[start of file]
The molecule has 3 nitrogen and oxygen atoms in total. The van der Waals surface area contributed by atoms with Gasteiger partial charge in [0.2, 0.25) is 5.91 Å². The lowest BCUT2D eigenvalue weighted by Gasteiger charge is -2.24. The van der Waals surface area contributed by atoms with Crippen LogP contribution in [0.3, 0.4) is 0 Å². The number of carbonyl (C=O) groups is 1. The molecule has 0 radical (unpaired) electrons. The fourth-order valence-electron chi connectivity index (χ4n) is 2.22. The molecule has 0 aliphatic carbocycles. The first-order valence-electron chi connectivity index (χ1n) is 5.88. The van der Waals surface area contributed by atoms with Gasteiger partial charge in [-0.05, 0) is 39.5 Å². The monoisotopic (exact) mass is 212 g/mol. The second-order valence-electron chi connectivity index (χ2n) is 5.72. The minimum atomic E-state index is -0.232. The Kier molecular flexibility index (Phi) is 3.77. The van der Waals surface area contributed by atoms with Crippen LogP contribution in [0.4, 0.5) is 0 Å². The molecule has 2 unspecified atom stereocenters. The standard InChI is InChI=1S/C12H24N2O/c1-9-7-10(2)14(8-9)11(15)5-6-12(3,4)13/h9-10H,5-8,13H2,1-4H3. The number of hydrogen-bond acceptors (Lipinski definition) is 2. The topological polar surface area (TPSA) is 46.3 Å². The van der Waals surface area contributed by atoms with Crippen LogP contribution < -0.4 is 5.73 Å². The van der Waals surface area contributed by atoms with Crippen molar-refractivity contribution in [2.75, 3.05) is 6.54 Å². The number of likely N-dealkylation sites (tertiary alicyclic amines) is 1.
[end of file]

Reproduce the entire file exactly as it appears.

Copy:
The molecule has 3 nitrogen and oxygen atoms in total. The van der Waals surface area contributed by atoms with Gasteiger partial charge in [0.2, 0.25) is 5.91 Å². The lowest BCUT2D eigenvalue weighted by Gasteiger charge is -2.24. The van der Waals surface area contributed by atoms with Crippen LogP contribution in [0.3, 0.4) is 0 Å². The number of carbonyl (C=O) groups is 1. The molecule has 0 radical (unpaired) electrons. The fourth-order valence-electron chi connectivity index (χ4n) is 2.22. The molecule has 0 aliphatic carbocycles. The first-order valence-electron chi connectivity index (χ1n) is 5.88. The van der Waals surface area contributed by atoms with Gasteiger partial charge in [-0.05, 0) is 39.5 Å². The monoisotopic (exact) mass is 212 g/mol. The second-order valence-electron chi connectivity index (χ2n) is 5.72. The minimum atomic E-state index is -0.232. The Kier molecular flexibility index (Phi) is 3.77. The van der Waals surface area contributed by atoms with Crippen LogP contribution in [0.4, 0.5) is 0 Å². The molecule has 2 unspecified atom stereocenters. The standard InChI is InChI=1S/C12H24N2O/c1-9-7-10(2)14(8-9)11(15)5-6-12(3,4)13/h9-10H,5-8,13H2,1-4H3. The number of hydrogen-bond acceptors (Lipinski definition) is 2. The topological polar surface area (TPSA) is 46.3 Å². The van der Waals surface area contributed by atoms with Crippen LogP contribution < -0.4 is 5.73 Å². The van der Waals surface area contributed by atoms with Crippen molar-refractivity contribution in [2.75, 3.05) is 6.54 Å². The number of likely N-dealkylation sites (tertiary alicyclic amines) is 1.